Original Research ARTICLE
Diaphorina citri Induces Huanglongbing-Infected Citrus Plant Volatiles to Repel and Reduce the Performance of Propylaea japonica
- 1State Key Laboratory of Ecological Pest Control for Fujian and Taiwan Crops, Fujian Agriculture and Forestry University, Fuzhou, China
- 2Plant Protection College, Fujian Agriculture and Forestry University, Fuzhou, China
- 3Key Laboratory of Biopesticide and Chemical Biology, Ministry of Education, Fuzhou, China
- 4Key Laboratory of Integrated Pest Management for Fujian-Taiwan Crops, Ministry of Agriculture, China, Fuzhou, China
- 5Institute of Applied Ecology, Fujian Agriculture and Forestry University, Fuzhou, China
Transmission of plant pathogens through insect vectors is a complex biological process involving interactions between the host plants, insects, and pathogens. Simultaneous impact of the insect damage and pathogenic bacteria in infected host plants induce volatiles that modify not only the behavior of its insect vector but also of their natural enemies, such as parasitoid wasps. Therefore, it is essential to understand how insects such as the predator ladybird beetle responds to volatiles emitted from a host plant and how the disease transmission alters the interactions between predators, vector, pathogens, and plants. In this study, we investigated the response of Propylaea japonica to volatiles from citrus plants damaged by Diaphorina citri and Candidatus Liberibacter asiaticus through olfactometer bioassays. Synthetic chemical blends were also used to determine the active compounds in the plant volatile. The results showed that volatiles emitted by healthy plants attracted more P. japonica than other treatments, due to the presence of high quantities of D-limonene and beta-ocimene, and the lack of methyl salicylate. When using synthetic chemicals in the olfactory tests, we found that D-limonene attracted P. japonica while methyl salicylate repelled the predator. However, beta-ocimene attracted the insects at lower concentrations but repelled them at higher concentrations. These results indicate that P. japonica could not efficiently search for its host by using volatile cues emitted from psyllids- and Las bacteria-infected citrus plants.
Plants are constantly damaged by sap-feeding insects that not only create physical damage while probing but also transmit pathogens that may cause serious disease in plants. Insect-borne pathogens can induce changes in the traits of their primary hosts as well as their vectors that eventually affect the frequency and nature of interactions between hosts and vectors (Eigenbrode et al., 2002; Purcell, 2003). Simultaneous damage by insects as well as pathogenic bacteria induces infested host plants to secrete volatiles that modify not only the behavior of its insect vector but also their natural enemies.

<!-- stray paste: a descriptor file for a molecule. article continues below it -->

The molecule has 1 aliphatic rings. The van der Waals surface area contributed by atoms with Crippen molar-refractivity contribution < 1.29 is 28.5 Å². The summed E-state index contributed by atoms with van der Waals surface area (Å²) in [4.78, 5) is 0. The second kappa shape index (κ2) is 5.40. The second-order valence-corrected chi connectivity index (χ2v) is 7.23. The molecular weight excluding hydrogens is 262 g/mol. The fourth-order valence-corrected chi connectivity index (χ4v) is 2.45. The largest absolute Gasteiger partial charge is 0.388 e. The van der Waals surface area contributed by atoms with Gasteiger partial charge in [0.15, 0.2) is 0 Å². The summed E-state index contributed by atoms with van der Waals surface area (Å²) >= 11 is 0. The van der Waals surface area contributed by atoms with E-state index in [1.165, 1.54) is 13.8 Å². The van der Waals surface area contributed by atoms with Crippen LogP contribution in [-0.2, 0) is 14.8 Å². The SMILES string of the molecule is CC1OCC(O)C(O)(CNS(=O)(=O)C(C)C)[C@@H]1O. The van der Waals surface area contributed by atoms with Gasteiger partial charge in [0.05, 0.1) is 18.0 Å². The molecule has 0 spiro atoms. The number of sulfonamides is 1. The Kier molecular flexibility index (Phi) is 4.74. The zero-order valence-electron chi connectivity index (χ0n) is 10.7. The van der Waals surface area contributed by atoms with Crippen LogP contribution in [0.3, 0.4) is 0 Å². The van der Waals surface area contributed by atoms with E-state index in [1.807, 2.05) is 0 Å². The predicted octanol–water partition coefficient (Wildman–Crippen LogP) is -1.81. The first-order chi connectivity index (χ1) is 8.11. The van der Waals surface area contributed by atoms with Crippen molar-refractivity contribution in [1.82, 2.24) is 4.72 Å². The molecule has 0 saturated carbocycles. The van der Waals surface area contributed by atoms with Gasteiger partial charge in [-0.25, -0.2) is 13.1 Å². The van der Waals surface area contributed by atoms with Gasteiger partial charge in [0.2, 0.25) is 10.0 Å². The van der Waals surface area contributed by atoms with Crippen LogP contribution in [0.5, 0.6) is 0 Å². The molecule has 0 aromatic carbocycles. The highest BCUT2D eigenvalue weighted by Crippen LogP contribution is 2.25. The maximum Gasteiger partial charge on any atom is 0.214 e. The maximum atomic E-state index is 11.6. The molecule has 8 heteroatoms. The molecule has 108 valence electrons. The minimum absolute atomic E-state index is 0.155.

Infected plants have been reported to attract insects infested with pathogens more than a healthy plant (Mann et al., 2009). For example, cucumber mosaic virus (CMV) infected plants emit some chemicals that can manipulate the behavior (increase the attractiveness) of the vector aphids, Myzus persicae (Sulzer) and Aphis gossypii Glover (Hemiptera: Aphididae) (Mauck et al., 2010). In another study, the phytopathogenic bacterium, Candidatus Liberibacter asiaticus (Rhizobiales: Rhizobiaceae) (Las) infected citrus was found to alter the release of specific headspace volatiles and attract more Diaphorina citri Kuwayama (Hemiptera: Psyllidae) vectors (Mann et al., 2012). In addition, Las has the ability to manipulate the propensity of psyllids movement and consequently satisfy the vector to promote their spread (Martini et al., 2015). However, de Oliveira et al. (2014) found that the bird cherry-oat aphid, Rhopalosiphum padi (Linnaeus) (Hemiptera: Aphididae), which is a vector of cereal yellow dwarf virus (CYDV), a pathogen of wheat, became more vulnerable to attacks by the parasitoid wasp, Aphidius colemani Viereck (Hymenoptera: Braconidae) when carrying CYDV. This indicates that plant pathogens alter the metabolites of infected host plants (Rogers and Bates, 2007; Mauck et al., 2010; Van Den Abbeele et al., 2010; Davis et al., 2012; Mann et al., 2012).